If possible, buy all of your books used. You may be able to find some of your textbooks at the school or public library and renew them multiple times to get through the semester.

Sites like Chegg, Amazon and Textbooks.com can find used textbooks cheaper than your university bookstore. You can also sell back books when you are done with them and get back some of that cash to use for the next semester.  

Step 3: Live Up to the College Student Standards

There’s a reason why middle-aged people may have already advised you to “live like a college student.” It’s great advice.

Sure, there are really nice off-campus apartment complexes with pools throughout your college town, but really, they’re a waste of money.

Compare prices for residence halls on campus and less-flashy off-campus apartments. See which is cheaper and also compare food costs (since living in a residence hall might mean you’ll eat on campus instead of cooking).

If you are able and willing to cook your own meals, live in a cheap apartment with a few friends and cook meals at home. It might mean you’ll save a lot of dough.

On the other hand, if you can’t or won’t cook (ordering pizza every night adds up!) a dorm and a meal plan might be the best way to keep you fed and happy.

Step 4: Budget Like You Mean It

Making a budget and learning to stick to it is an important life lesson that can only be taught by actually doing it.

Work with your family to come up with a reasonable monthly budget. Include most of your own bills, even if your mom and dad are footing the bill and “paying” you monthly. Add in a small amount of fun money for concerts, parties, trips to the beach over spring break, movies and other entertainment, but keep it reasonable.

There are several great budgeting apps like Mint or Goodbudget that can make creating and keeping up with your budget a breeze.

Learning to manage money and make it last through until the next payday teaches responsibility, strategic thinking and problem-solving skills. Hitch a ride with a friend instead of driving yourself, skip bar-hopping and stay home and study instead.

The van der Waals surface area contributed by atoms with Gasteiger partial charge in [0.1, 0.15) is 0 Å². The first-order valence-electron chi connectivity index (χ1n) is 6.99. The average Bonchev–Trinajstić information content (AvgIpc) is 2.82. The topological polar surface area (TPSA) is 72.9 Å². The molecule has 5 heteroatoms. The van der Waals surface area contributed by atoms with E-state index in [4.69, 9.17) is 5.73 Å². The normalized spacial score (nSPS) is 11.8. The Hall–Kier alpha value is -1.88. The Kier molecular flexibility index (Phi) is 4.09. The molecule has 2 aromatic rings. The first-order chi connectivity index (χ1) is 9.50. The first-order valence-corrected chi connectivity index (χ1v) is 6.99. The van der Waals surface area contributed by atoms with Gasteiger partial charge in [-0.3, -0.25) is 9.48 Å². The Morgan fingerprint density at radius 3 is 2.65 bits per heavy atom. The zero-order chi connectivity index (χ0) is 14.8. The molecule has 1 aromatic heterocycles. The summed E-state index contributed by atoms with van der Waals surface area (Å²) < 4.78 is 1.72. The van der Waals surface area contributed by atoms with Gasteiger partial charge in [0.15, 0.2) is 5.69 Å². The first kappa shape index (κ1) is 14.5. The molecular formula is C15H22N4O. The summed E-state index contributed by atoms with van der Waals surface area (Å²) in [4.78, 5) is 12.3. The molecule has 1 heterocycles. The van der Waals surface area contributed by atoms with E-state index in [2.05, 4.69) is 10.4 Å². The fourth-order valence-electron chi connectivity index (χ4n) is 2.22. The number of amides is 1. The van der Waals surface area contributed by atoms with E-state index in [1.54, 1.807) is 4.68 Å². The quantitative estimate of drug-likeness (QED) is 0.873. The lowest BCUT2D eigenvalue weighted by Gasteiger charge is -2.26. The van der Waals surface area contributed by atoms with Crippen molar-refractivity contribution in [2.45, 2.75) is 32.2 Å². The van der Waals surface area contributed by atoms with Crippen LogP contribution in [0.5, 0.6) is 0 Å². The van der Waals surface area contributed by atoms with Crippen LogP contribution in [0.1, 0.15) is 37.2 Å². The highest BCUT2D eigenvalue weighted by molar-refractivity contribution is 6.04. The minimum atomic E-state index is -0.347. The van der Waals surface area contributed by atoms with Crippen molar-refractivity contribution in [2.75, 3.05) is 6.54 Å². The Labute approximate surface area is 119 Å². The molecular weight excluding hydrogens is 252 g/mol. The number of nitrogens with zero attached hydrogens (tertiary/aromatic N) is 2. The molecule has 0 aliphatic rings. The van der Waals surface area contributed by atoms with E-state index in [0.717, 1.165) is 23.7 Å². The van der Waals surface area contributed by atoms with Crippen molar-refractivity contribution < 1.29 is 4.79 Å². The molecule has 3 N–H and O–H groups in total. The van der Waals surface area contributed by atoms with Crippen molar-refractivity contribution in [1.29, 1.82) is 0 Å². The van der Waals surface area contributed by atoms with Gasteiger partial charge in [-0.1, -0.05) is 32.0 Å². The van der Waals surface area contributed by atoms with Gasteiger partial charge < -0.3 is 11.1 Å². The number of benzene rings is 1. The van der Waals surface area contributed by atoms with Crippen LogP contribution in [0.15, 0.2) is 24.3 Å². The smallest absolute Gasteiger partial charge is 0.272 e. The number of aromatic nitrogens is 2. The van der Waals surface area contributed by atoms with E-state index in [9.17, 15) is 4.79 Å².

Check out money-saving apps like Hooked to find deals on restaurants and bars near you and use Groupon and Living Social for discounts on all kinds of entertainment and restaurants.

Find free, cheap entertainment, utilize your student discount as often as possible and take on the responsibility of paying your cell phone bill. It will forever engrain a degree of thriftiness into your psyche and never again will you blow your whole paycheck on Beyoncé tickets and a new pair of jeans.

Step 5: Set Money Aside

Don’t forget to put some money aside for a savings account to cover future unforeseen or planned expenses. Sock away money in a savings account and think long-term to develop a key component of budgeting health and you’ll avoid going into debt over an emergency.

Not spending your money and saving it actually costs you less money over time because when you need to use that money to pay for something, you’ll have it and won’t have to dig out a credit card.

Set up automatic monthly deposits from your checking account to your savings account or check out automatic savings apps like Dobot and Digit.

Final Thoughts

Choose the right college, take courses strategically, save on books and materials and choose the right budget apps and accounts. Live cheaply, cut entertainment and food costs.

Teach yourself principles of personal finance, which will stick with you forever. Hone a sense of fiscal discipline so you graduate with a head full of knowledge and some cents in your pocket.